If you could wake up tomorrow and be fluent in any language you don’t currently speak, which would it be? Why? What’s the first thing you do with your new linguistic skills?
“[Your daughter] is speaking at slightly below grade-level in Spanish,” my daughter’s first grade teacher wrote in the Notes section of her report card. “She is sensitive and worried about making mistakes. Please let her know that making mistakes is an opportunity to learn.”
The same advice applies to me. I know some Spanish — mostly nouns and some present tense verbs — and I can have a decent conversation with a two-year-old, but I’m pretty sure that my Spanish sounds like Tarzan chatting up Jane.
I even feel shy about speaking Spanish with my El Salvadorean nanny, who I know wouldn’t make fun of me. This morning, I thought, I’ll try. And just as I was about to say, “Es muy frio! I leapt to the comfort of English.
Why? I’m frustrated by that in-the-head translation time, the time it takes for me to think my thought in English and then look up the Spanish translation with a search engine that is light years slower than Google. I also dislike not being able to fully express myself, and, yes, dislike feeling stupid. Spanish immersion schools didn’t exist when I was growing up in Connecticut in the 80s. Instead, schools introduced us a foreign language (Spanish or French) in 7th grade, when our brains aren’t nearly so pliable. I took Spanish until freshman year of college, seven years, and then I tossed that lengua aside. There was no one to practice with in Lynchburg, Va.
Fast forward nearly 20 years later to my life now in the Washington, D.C., metro area where the Hispanic population hovers between 14 and 15 percent. I think about how I felt the first time I left the country and lived for a summer in Italy. I felt like a different person the first few weeks there: quiet and frustrated that I couldn’t express and share my thoughts. I remember thinking, “these people have no idea who I am!” Like an iceberg, they were only seeing a small portion of who I really was.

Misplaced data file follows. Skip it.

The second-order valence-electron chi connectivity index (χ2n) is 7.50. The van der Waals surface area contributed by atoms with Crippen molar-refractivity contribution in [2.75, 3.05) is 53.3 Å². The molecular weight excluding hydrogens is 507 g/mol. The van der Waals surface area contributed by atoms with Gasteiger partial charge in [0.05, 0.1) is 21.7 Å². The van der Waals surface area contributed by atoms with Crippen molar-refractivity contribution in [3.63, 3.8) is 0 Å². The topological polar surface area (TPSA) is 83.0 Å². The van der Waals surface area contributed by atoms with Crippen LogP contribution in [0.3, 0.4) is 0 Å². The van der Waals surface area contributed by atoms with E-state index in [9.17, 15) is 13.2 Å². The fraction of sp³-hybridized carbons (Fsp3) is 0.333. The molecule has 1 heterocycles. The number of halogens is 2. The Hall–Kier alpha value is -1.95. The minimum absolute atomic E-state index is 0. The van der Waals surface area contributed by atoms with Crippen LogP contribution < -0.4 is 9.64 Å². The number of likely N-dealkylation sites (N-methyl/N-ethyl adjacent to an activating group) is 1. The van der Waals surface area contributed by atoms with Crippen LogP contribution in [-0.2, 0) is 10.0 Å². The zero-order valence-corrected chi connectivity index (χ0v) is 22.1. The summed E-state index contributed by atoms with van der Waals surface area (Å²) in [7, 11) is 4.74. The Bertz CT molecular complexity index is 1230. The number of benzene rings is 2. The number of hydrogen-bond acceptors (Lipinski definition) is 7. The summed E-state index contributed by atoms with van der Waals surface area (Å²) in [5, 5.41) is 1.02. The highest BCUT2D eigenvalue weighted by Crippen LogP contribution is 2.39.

That experience of being “the other” helps me empathize with the native Spanish speakers in my life. Do they feel like shadows in our culture, seen and not heard? If I could wake up tomorrow morning and speak Spanish, I would really get to know my nanny who speaks fairly decent English, but is much more expressive and comfortable in Spanish. I could strike up a conversation with the woman who waters the plants in my office, travel to Central or South America, or Spain, and experience the food, culture, and people in a more intimate way. And, I could help my daughter overcome her reluctance to speak Spanish. My husband and I didn’t chose to send our daughter to a Spanish-Immersion School to “get ahead;” rather, we chose to send her to gain compassion and understanding of cultures and people different than our own.